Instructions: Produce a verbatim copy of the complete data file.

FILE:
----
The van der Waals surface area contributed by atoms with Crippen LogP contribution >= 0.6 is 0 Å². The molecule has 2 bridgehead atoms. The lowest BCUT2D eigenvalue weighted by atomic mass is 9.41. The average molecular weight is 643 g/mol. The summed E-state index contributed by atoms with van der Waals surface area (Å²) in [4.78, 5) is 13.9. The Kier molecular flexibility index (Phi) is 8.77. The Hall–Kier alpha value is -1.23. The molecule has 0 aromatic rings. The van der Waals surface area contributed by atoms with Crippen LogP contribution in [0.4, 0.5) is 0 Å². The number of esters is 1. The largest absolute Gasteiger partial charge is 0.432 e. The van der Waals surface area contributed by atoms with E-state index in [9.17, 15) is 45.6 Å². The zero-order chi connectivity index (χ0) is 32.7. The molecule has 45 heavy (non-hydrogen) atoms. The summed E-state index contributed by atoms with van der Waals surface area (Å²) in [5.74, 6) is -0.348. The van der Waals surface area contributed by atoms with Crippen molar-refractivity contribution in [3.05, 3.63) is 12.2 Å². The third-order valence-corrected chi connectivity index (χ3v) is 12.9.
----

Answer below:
The van der Waals surface area contributed by atoms with Crippen LogP contribution >= 0.6 is 0 Å². The molecule has 2 bridgehead atoms. The lowest BCUT2D eigenvalue weighted by atomic mass is 9.41. The average molecular weight is 643 g/mol. The summed E-state index contributed by atoms with van der Waals surface area (Å²) in [4.78, 5) is 13.9. The Kier molecular flexibility index (Phi) is 8.77. The Hall–Kier alpha value is -1.23. The molecule has 0 aromatic rings. The van der Waals surface area contributed by atoms with Crippen LogP contribution in [0.4, 0.5) is 0 Å². The number of esters is 1. The largest absolute Gasteiger partial charge is 0.432 e. The van der Waals surface area contributed by atoms with E-state index in [9.17, 15) is 45.6 Å². The zero-order chi connectivity index (χ0) is 32.7. The molecule has 45 heavy (non-hydrogen) atoms. The summed E-state index contributed by atoms with van der Waals surface area (Å²) in [5.74, 6) is -0.348. The van der Waals surface area contributed by atoms with Crippen molar-refractivity contribution in [3.05, 3.63) is 12.2 Å². The third-order valence-corrected chi connectivity index (χ3v) is 12.9.